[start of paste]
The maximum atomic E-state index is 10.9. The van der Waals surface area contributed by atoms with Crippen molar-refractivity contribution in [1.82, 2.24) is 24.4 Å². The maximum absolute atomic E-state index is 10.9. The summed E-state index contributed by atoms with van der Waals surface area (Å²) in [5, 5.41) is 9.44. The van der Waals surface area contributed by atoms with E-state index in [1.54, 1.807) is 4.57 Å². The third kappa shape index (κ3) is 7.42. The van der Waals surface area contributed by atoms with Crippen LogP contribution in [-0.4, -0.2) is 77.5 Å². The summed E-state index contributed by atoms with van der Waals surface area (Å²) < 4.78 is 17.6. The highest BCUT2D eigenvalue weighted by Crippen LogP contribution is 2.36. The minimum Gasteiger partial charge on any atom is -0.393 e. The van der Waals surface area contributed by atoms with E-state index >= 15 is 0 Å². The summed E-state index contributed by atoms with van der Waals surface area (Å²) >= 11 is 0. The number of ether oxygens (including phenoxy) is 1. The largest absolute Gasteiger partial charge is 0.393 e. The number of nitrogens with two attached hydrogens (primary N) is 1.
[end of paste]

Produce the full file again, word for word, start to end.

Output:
The maximum atomic E-state index is 10.9. The van der Waals surface area contributed by atoms with Crippen molar-refractivity contribution in [1.82, 2.24) is 24.4 Å². The maximum absolute atomic E-state index is 10.9. The summed E-state index contributed by atoms with van der Waals surface area (Å²) in [5, 5.41) is 9.44. The van der Waals surface area contributed by atoms with E-state index in [1.54, 1.807) is 4.57 Å². The third kappa shape index (κ3) is 7.42. The van der Waals surface area contributed by atoms with Crippen LogP contribution in [-0.4, -0.2) is 77.5 Å². The summed E-state index contributed by atoms with van der Waals surface area (Å²) < 4.78 is 17.6. The highest BCUT2D eigenvalue weighted by Crippen LogP contribution is 2.36. The minimum Gasteiger partial charge on any atom is -0.393 e. The van der Waals surface area contributed by atoms with E-state index >= 15 is 0 Å². The summed E-state index contributed by atoms with van der Waals surface area (Å²) >= 11 is 0. The number of ether oxygens (including phenoxy) is 1. The largest absolute Gasteiger partial charge is 0.393 e. The number of nitrogens with two attached hydrogens (primary N) is 1.